Thursday, December 23, 2010

A Short Rest

In our public re-reading of The Hobbit, it's my turn to examine a few chapters in detail. Given that I've contributed my own thoughts to chapters I and II, you might not notice any difference here. But I will try to provide a little more detail when I can.

A Short Rest
Moving on from the encounter with the trolls, Bilbo and his fellow adventurers seek food and shelter in the Last Homely House of Elrond in Rivendell. Not a lot lot happens here and it seems like the chapter exists primarily to lay pipe for subsequent scenes. The magic swords that are discovered in the troll hoard are identified and secret runes on Thorin's map are revealed (detailing the secret entrance to Lonely Mountain). I also think the chapter serves the purpose of reminding Bilbo and the reader that not every episode in an adventure need be unpleasant and not every encounter need be with enemies.

Even on my first reading, I was enormously taken with the Last Homely House. It just seemed so comfortable (even more so than Bag End). Of course, long before the Jackson films I imagined it as something more akin to a cozy alpine chalet than an Art Nouveau day spa (I jest... a little... I like the Rivendell of the films as well).

This re-read has been eye-opening because I'm discovering things about each chapter that I had either forgotten completely or never noticed on prior readings. In this case, I did not recall the specific terrain on the approach to Rivendell. I always imagined it as wooded foothills. Not so, as Tolkien describes it thus:
"There seemed to be no trees and no valleys and no hills to break the ground in front of them, only one vast slope going slowly up and up to meet the feet of the nearest mountain, a wide land the colour of heather and crumbling rock, with patches and slashes of grass-green and moss-green showing where water might be."
So Rivendell really is a secret valley, a sort of Tolkienesque Shangri-La.

From a gaming perspective, I think Rivendell or a place very much like it would be a fantastic base of operations for an adventuring party, particularly if they have to experience some hardship to first gain admittance. Such a home base would feel very different than the typical frontier town inn. It would be safe, more comfortable, and offer very different resources for a party of grubby treasure seekers. Beyond the elf-made equipment, the libraries of lost lore would be an ever-flowing fountain of adventure hooks.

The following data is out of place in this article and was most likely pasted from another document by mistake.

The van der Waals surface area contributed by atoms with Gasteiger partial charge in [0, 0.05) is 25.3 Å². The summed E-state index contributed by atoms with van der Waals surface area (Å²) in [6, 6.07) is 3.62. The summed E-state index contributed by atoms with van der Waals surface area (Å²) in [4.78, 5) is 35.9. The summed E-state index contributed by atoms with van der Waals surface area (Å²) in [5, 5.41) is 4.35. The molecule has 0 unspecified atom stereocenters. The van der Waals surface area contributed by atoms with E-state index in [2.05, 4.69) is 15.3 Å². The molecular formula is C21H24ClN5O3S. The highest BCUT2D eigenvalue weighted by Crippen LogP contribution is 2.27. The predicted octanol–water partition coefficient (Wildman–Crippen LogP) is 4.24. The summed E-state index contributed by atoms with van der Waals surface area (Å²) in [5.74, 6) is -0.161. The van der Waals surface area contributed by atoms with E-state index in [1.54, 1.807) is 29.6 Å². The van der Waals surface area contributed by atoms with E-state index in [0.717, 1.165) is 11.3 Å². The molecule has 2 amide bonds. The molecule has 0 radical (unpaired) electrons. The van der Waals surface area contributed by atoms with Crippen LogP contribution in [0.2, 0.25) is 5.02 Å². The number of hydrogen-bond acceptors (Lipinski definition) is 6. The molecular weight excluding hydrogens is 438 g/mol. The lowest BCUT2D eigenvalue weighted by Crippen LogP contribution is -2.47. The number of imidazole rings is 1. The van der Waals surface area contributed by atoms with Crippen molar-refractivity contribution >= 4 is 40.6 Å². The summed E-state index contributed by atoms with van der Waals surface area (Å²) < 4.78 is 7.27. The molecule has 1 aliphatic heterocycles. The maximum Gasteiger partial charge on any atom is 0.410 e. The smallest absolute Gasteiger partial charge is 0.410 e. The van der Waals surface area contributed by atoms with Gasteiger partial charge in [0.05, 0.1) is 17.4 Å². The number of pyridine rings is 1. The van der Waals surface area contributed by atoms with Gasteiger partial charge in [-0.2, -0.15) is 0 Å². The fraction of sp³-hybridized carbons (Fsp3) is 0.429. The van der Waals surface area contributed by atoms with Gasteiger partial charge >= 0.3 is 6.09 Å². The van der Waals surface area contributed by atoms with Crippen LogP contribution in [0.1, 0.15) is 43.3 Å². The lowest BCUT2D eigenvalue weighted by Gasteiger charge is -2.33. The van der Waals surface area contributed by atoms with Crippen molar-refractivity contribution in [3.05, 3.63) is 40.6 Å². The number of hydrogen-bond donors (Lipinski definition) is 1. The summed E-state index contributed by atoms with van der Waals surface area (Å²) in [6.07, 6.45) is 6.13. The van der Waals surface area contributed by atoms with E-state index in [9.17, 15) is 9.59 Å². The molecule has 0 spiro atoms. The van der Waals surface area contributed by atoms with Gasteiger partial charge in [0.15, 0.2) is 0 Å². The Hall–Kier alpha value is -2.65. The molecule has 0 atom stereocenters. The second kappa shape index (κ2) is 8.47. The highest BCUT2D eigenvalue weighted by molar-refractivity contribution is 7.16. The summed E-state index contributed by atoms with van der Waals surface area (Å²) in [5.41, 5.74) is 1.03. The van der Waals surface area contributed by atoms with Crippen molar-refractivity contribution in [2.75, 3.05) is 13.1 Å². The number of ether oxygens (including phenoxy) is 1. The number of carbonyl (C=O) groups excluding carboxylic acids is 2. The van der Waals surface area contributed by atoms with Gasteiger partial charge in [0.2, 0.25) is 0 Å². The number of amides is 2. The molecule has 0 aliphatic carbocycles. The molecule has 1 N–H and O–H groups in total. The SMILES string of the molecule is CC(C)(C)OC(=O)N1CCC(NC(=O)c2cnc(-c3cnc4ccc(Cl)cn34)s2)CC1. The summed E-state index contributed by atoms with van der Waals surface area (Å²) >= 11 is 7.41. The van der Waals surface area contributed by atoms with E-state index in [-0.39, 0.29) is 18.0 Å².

Other Thoughts
  • It's hard to imagine the elves of The Lord of the Rings (especially the movies) as being so whimsical and jolly in their singing. In The Hobbit, there is no sense that the elves are departing Middle-Earth.
  • Though undeniably long-lived, Elrond's status as an elf is somewhat ambiguous. In The Lord of the Rings, it is clear that Elrond chose immortality and thus seems more elvish than human. In The Hobbit, Elrond is describes as having ancestors among the elves and heroes of the North and that he was an elf-friend (and chief among them). 
  • In the comments of my last post, Welleran suggested that Gandalf could not read the runes on Orcrist or Glamdring because he was unfamiliar with that dialect that emerged in Gondolin (diverging from the Elvish spoken in the Undying Lands where he was at the time). That sounds like a good an explanation as any for Galdalf's ignorance. Still, it is sometimes difficult for me to get a handle on Galdalf's actual limitations as compared to his affected limitations.
  • On previous readings, I never noticed that Moria was mentioned!
  • This Christmas season, I find myself wondering what Rivendell would be like in winter. Would its climate be moderated? For some reason, I imagine the valley deep with snow but bright with life. I can totally see the elves of The Hobbit frolicking in the snow.


Trey said...

Good question about Rivendell in winter. I'd imagine it with the picturesque qualities of winter (snow and the like) but somehow never too cold, and with warm hearths always near.

Gratuitous Saxon Violence said...

I suspect, like in most literature, Gandalf's limitations are more subject to plot requirement than to any internal consistency.